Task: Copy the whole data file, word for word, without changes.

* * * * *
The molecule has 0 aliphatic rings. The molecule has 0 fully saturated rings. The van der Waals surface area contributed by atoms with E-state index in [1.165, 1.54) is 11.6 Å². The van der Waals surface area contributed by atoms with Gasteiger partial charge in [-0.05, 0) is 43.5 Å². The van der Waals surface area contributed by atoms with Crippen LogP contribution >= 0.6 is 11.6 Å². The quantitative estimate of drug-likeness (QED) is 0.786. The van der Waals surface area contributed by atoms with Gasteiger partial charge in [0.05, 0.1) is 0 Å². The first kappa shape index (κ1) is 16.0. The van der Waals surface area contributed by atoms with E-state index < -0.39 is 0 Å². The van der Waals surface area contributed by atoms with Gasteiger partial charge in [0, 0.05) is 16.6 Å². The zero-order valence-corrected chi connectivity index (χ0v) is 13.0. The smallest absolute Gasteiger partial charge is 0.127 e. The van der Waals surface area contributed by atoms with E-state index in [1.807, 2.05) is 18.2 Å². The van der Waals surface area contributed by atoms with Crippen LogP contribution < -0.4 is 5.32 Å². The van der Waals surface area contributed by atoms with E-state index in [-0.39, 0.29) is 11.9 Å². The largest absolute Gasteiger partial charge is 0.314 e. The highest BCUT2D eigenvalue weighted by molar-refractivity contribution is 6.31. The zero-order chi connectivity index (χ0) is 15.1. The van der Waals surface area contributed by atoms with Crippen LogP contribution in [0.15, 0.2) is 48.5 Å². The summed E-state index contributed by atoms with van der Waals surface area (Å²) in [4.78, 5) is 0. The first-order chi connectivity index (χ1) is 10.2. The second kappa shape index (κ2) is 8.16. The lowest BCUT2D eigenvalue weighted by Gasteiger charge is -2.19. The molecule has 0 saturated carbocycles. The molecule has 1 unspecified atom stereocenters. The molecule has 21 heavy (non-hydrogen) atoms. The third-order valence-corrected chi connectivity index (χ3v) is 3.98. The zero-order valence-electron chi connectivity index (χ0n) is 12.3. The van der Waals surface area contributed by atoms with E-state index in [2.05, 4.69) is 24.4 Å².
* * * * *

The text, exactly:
The molecule has 0 aliphatic rings. The molecule has 0 fully saturated rings. The van der Waals surface area contributed by atoms with E-state index in [1.165, 1.54) is 11.6 Å². The van der Waals surface area contributed by atoms with Gasteiger partial charge in [-0.05, 0) is 43.5 Å². The van der Waals surface area contributed by atoms with Crippen LogP contribution >= 0.6 is 11.6 Å². The quantitative estimate of drug-likeness (QED) is 0.786. The van der Waals surface area contributed by atoms with Gasteiger partial charge in [0.05, 0.1) is 0 Å². The first kappa shape index (κ1) is 16.0. The van der Waals surface area contributed by atoms with E-state index < -0.39 is 0 Å². The van der Waals surface area contributed by atoms with Gasteiger partial charge in [0, 0.05) is 16.6 Å². The zero-order valence-corrected chi connectivity index (χ0v) is 13.0. The smallest absolute Gasteiger partial charge is 0.127 e. The van der Waals surface area contributed by atoms with E-state index in [1.807, 2.05) is 18.2 Å². The van der Waals surface area contributed by atoms with Crippen LogP contribution < -0.4 is 5.32 Å². The van der Waals surface area contributed by atoms with E-state index in [-0.39, 0.29) is 11.9 Å². The largest absolute Gasteiger partial charge is 0.314 e. The highest BCUT2D eigenvalue weighted by molar-refractivity contribution is 6.31. The zero-order chi connectivity index (χ0) is 15.1. The van der Waals surface area contributed by atoms with Crippen LogP contribution in [0.15, 0.2) is 48.5 Å². The summed E-state index contributed by atoms with van der Waals surface area (Å²) in [4.78, 5) is 0. The first-order chi connectivity index (χ1) is 10.2. The second kappa shape index (κ2) is 8.16. The lowest BCUT2D eigenvalue weighted by Gasteiger charge is -2.19. The molecule has 0 saturated carbocycles. The molecule has 1 unspecified atom stereocenters. The molecule has 21 heavy (non-hydrogen) atoms. The third-order valence-corrected chi connectivity index (χ3v) is 3.98. The zero-order valence-electron chi connectivity index (χ0n) is 12.3. The van der Waals surface area contributed by atoms with E-state index in [2.05, 4.69) is 24.4 Å².